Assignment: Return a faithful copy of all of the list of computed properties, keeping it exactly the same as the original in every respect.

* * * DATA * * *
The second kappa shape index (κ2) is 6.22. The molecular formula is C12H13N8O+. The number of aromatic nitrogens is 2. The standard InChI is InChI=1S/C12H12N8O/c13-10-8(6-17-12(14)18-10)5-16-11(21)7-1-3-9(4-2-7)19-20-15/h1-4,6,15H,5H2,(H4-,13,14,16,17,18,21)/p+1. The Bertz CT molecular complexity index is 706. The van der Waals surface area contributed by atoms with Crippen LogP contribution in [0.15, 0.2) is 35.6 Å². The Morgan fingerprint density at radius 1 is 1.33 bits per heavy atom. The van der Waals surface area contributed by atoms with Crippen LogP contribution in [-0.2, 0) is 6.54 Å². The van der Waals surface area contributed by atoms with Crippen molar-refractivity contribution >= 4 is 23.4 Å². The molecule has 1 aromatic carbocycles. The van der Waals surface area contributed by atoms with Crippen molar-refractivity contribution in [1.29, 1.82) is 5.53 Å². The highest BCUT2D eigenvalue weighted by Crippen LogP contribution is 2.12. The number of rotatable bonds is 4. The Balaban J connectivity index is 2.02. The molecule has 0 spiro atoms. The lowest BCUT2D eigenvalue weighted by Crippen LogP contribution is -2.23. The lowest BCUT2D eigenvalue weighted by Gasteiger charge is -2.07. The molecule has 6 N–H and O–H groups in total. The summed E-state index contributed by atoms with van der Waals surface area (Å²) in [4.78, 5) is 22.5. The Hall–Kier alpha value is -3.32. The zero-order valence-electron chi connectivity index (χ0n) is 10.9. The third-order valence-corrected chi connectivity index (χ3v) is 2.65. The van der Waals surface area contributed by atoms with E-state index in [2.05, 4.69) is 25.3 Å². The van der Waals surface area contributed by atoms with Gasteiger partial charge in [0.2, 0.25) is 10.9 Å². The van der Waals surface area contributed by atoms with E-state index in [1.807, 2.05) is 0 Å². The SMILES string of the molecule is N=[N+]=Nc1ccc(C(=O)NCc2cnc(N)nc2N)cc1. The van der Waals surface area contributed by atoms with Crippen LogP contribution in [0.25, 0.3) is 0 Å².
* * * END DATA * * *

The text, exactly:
The second kappa shape index (κ2) is 6.22. The molecular formula is C12H13N8O+. The number of aromatic nitrogens is 2. The standard InChI is InChI=1S/C12H12N8O/c13-10-8(6-17-12(14)18-10)5-16-11(21)7-1-3-9(4-2-7)19-20-15/h1-4,6,15H,5H2,(H4-,13,14,16,17,18,21)/p+1. The Bertz CT molecular complexity index is 706. The van der Waals surface area contributed by atoms with Crippen LogP contribution in [0.15, 0.2) is 35.6 Å². The Morgan fingerprint density at radius 1 is 1.33 bits per heavy atom. The van der Waals surface area contributed by atoms with Crippen LogP contribution in [-0.2, 0) is 6.54 Å². The van der Waals surface area contributed by atoms with Crippen molar-refractivity contribution >= 4 is 23.4 Å². The molecule has 1 aromatic carbocycles. The van der Waals surface area contributed by atoms with Crippen molar-refractivity contribution in [1.29, 1.82) is 5.53 Å². The highest BCUT2D eigenvalue weighted by Crippen LogP contribution is 2.12. The number of rotatable bonds is 4. The Balaban J connectivity index is 2.02. The molecule has 0 spiro atoms. The lowest BCUT2D eigenvalue weighted by Crippen LogP contribution is -2.23. The lowest BCUT2D eigenvalue weighted by Gasteiger charge is -2.07. The molecule has 6 N–H and O–H groups in total. The summed E-state index contributed by atoms with van der Waals surface area (Å²) in [4.78, 5) is 22.5. The Hall–Kier alpha value is -3.32. The zero-order valence-electron chi connectivity index (χ0n) is 10.9. The third-order valence-corrected chi connectivity index (χ3v) is 2.65. The van der Waals surface area contributed by atoms with E-state index in [2.05, 4.69) is 25.3 Å². The van der Waals surface area contributed by atoms with Gasteiger partial charge in [0.2, 0.25) is 10.9 Å². The van der Waals surface area contributed by atoms with E-state index in [1.807, 2.05) is 0 Å². The SMILES string of the molecule is N=[N+]=Nc1ccc(C(=O)NCc2cnc(N)nc2N)cc1. The van der Waals surface area contributed by atoms with Crippen LogP contribution in [0.25, 0.3) is 0 Å².